Morton excels at bringing his novelist’s eye to many such standoffs, including picking up his mother at the police station on more than one occasion. As he addresses the harsh realities of taking away a parent’s independence, trying to make that parent happy and trying (and failing) to procure adequate care, his superb storytelling skills add a helpful dose of levity. As a result, Tasha takes a difficult topic and transforms it into a soulful and often funny memoir about spirited mothers, refreshingly told from a son’s point of view. The book’s unique ending, which gives Tasha the last word, is an absolute tour de force.

Brian Morton’s hilarious yet tender memoir of caring for his aging mother takes a difficult topic and transforms it into the soulful tale of a spirited woman.

You don’t need to know anything about the titular subject of Courtney Maum’s The Year of the Horses to appreciate this candid and engaging memoir of how rediscovering a long-abandoned passion helped lift her out of a crisis.

Four years after the birth of her daughter, Nina, novelist Maum found herself drowning in a whirlpool of insomnia-fueled depression, creative stasis and dissatisfaction in her marriage to Leo, a French filmmaker. “I am a blob,” she writes, “struggling through the hours with eyes that will not close.” In search of the relief that even medication and a wise-beyond-his-young-years therapist couldn’t provide, Maum turned to one of her childhood pursuits: horseback riding.

It had been 29 years since Maum abandoned riding lessons at age 9, but she never lost her love for these majestic creatures. Her first lesson as an adult—when “the heat of that beast underneath me, the breadth of his body and the pump of his great heart, had touched something primitive inside”—instantly rekindled her affection. That encounter eventually led her into the “weird sport” of polo, where she learned that putting aside the futile quest for mastery in favor of simply having fun was the path to finding joy.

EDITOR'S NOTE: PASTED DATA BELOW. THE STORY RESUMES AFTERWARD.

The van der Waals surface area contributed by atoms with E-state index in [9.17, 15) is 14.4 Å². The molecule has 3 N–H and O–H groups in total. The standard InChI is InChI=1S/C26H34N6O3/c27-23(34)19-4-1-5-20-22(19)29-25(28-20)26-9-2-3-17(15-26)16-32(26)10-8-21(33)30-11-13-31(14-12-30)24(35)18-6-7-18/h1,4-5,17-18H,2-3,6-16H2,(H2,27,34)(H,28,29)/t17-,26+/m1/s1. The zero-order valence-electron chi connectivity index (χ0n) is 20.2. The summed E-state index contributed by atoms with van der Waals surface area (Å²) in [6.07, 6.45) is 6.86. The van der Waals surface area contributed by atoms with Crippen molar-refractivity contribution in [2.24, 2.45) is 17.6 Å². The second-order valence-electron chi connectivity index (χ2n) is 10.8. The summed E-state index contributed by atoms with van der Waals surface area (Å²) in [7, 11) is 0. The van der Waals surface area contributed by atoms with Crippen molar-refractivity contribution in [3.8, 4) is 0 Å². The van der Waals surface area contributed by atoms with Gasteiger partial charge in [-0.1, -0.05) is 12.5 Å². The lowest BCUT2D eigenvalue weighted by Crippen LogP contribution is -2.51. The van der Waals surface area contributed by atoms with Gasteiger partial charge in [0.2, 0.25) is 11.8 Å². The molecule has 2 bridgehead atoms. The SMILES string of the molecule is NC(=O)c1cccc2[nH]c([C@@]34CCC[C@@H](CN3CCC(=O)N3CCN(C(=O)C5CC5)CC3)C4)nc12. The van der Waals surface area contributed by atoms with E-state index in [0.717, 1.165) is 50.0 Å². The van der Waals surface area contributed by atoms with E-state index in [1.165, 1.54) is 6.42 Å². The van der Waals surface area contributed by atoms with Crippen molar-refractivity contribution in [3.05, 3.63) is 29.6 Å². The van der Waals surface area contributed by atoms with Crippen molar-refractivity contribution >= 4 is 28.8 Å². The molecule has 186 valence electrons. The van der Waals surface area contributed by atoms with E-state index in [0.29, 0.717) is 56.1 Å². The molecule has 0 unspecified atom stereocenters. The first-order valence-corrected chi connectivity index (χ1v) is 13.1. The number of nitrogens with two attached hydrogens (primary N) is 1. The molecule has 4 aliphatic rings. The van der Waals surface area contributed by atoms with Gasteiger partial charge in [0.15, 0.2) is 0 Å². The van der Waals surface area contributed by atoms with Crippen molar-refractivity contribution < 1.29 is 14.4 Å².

Through flashbacks to her privileged childhood in Greenwich, Connecticut, Maum also explores some of the roots of her adult angst. Her parents divorced when she was 9, and her younger brother, Brendan, developed some rare and serious medical problems that added to the family’s stress. She traces how some of her more troublesome personality traits from that period—notably a perfectionism that eventually expressed itself as anorexia—continued to manifest in adulthood.

Maum emerged from finding her footing in the world of horses “clearer and braver regarding what I needed in my marriage,” simultaneously discovering a focus and patience that allowed her “to reconnect with the daughter I’d lost track of.” While Maum’s prescription isn’t for everyone, her story reveals how “what pulls us out of darkness can be surprising.” The Year of the Horses shows how the willingness to put aside fear and take on a new challenge in adulthood can unlock a happier life.

You don’t need to know anything about horses to appreciate Courtney Maum’s engaging memoir of rediscovering this long-abandoned passion at a moment of crisis.